Peter Alessandria, ‘83, was once a lawyer for production companies in Hollywood and is now a professional photographer.
Alessandria was born on Long Island, but his education and his career led him to travel across the country, finding new passions on the way.
While reminiscing about his time back at Binghamton University, Alessandria specifically remembered the vibrant social life and the people who supported his educational journey.
“College was a very special time for me and [BU] was the perfect place,” Alessandria said. “For the first two years, I lived on campus — at Hinman [College] and College-in-the-Woods. The suite styles were nice since they encouraged bonding with others and making friends. My fondest memories are the people — both my classmates and instructors who had a lot to offer toward my education. This was a wonderful time in my life.”
Alessandria’s time at BU was filled with indecision about his career goals, starting with a focus on the sciences, but eventually finding a passion in law.
“Originally, I was thinking premed, thinking maybe medicine or psychology,” Alessandria said. “That all changed when I took organic chemistry. I changed my major pretty quickly and moved toward economics and business. Eventually I decided to go to law school and graduate business school.”
After graduating, Alessandria began his work in law. He originally worked as a lawyer for production companies in Hollywood where he would sometimes step onto a movie set to monitor the creative process. Being assigned this task was one of the pivotal moments in jump-starting his photography career, according to Alessandria.
“Working in Hollywood was the impetus for me to discover my own creativity,” Alessandria said. “Before then, I knew very little about the creative process. The first time I was on a movie set was very exciting. This spurred me to [become] an amateur filmmaker, which in turn, led me to try still photography. That’s been my passion since 2002.”
Alessandria identified the 2008 financial crisis as the moment that he began to get involved with photography.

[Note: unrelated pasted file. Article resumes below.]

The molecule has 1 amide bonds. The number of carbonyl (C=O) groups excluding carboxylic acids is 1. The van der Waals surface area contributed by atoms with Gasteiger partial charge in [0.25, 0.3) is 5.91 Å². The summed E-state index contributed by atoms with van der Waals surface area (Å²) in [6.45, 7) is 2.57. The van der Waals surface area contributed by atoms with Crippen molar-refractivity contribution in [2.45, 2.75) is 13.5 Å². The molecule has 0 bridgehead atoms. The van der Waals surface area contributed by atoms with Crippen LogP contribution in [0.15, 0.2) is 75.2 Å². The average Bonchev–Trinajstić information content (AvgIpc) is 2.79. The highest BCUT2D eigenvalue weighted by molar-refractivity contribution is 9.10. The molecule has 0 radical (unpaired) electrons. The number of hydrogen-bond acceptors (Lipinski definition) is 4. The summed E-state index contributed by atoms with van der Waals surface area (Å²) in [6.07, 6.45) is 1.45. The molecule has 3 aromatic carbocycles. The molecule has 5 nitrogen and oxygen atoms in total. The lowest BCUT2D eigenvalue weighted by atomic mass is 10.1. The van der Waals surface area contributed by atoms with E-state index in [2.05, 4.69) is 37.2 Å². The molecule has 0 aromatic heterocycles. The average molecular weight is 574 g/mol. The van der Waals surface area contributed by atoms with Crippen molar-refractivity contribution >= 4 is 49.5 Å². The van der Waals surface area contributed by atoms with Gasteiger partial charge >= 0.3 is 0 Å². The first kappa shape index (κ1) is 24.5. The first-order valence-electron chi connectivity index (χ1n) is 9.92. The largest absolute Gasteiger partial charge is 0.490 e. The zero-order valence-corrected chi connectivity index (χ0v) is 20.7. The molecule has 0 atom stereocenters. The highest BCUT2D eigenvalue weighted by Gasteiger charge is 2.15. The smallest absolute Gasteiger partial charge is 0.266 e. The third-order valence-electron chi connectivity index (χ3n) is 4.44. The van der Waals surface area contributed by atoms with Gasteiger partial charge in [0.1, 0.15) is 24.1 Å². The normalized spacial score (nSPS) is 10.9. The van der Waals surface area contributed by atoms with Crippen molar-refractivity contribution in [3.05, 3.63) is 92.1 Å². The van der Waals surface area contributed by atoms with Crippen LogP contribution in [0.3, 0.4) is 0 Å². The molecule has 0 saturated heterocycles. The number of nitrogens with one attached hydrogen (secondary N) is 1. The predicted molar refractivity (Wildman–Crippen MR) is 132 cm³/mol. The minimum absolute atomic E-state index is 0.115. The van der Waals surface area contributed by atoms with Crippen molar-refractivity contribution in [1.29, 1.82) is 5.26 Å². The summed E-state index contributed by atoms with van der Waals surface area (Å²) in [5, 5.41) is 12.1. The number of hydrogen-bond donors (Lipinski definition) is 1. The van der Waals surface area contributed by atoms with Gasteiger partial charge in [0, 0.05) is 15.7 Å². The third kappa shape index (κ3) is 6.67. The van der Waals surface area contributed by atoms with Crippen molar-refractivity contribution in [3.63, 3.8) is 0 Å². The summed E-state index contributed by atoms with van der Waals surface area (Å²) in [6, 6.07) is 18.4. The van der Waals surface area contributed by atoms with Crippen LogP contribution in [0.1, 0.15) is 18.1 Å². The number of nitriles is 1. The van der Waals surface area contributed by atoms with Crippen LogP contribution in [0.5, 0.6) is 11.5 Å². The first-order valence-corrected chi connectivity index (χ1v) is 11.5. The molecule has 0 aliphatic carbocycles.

“I spent six months trying to restart my law business without any luck,” Alessandria said. “I decided to change from seeing it as a crisis to seeing it as an opportunity. I thought, ‘If I could do anything with my life, what would it be?’ The answer was ‘photography.’ So I uprooted my life, moved back to the East Coast and left my legal career behind. I pursued photography full-time after that. You have to remember I’ve never taken a photography class.”
When Alessandria was beginning his career as a photographer, he submitted his work to multiple art shows, to varying results. Alessandria described his lack of confidence, which included worrying about not winning an award for any of the work he submitted — until one of his first photos won.
“I submitted the photo as a way to counteract my negative thoughts and beliefs,” Alessandria said. “Winning the award surprised me because I never saw myself as an artist nor did I have any training. My background was economics, law and business. The photo itself is of a cool local ice cream store in New Jersey. It’s kind of an old-school ice parlor with lots of neon. There are kids standing on a bench eating their ice cream looking back into the store. It has sort of [an] Americana vibe — some have said it’s Norman Rockwell-esque.”
As a photographer, Alessandria said he finds his work to be something important in today’s culture, particularly during the COVID-19 pandemic. He explained its use in storytelling and capturing shots he believes are important for people to see.
“Photography has always been a way for people to express themselves,” Alessandria said. “Photography is also important in terms of journalism and helps preserve our democracy [since] news relies on photos and video to inform and educate viewers. In terms of culture and society, obviously social media is the predominant way many people stay connected. In this way, photography has become an integral part of our social fabric.”
Recently, Alessandria has had his work published by local and national publications worldwide. He described some of the most impactful photos to both him and his audience.
“Impactful for me is my love of the NYC area,” Alessandria said. “I remember my trips to Manhattan as a child and seeing the skyline. Coming back 30 years later and photographing that skyline has been very meaningful for me. In terms of impact on other people, probably my collection of photos of the full moon rising over the New York’s landmarks. Some of those photos have been published worldwide. Millions of people have seen them.”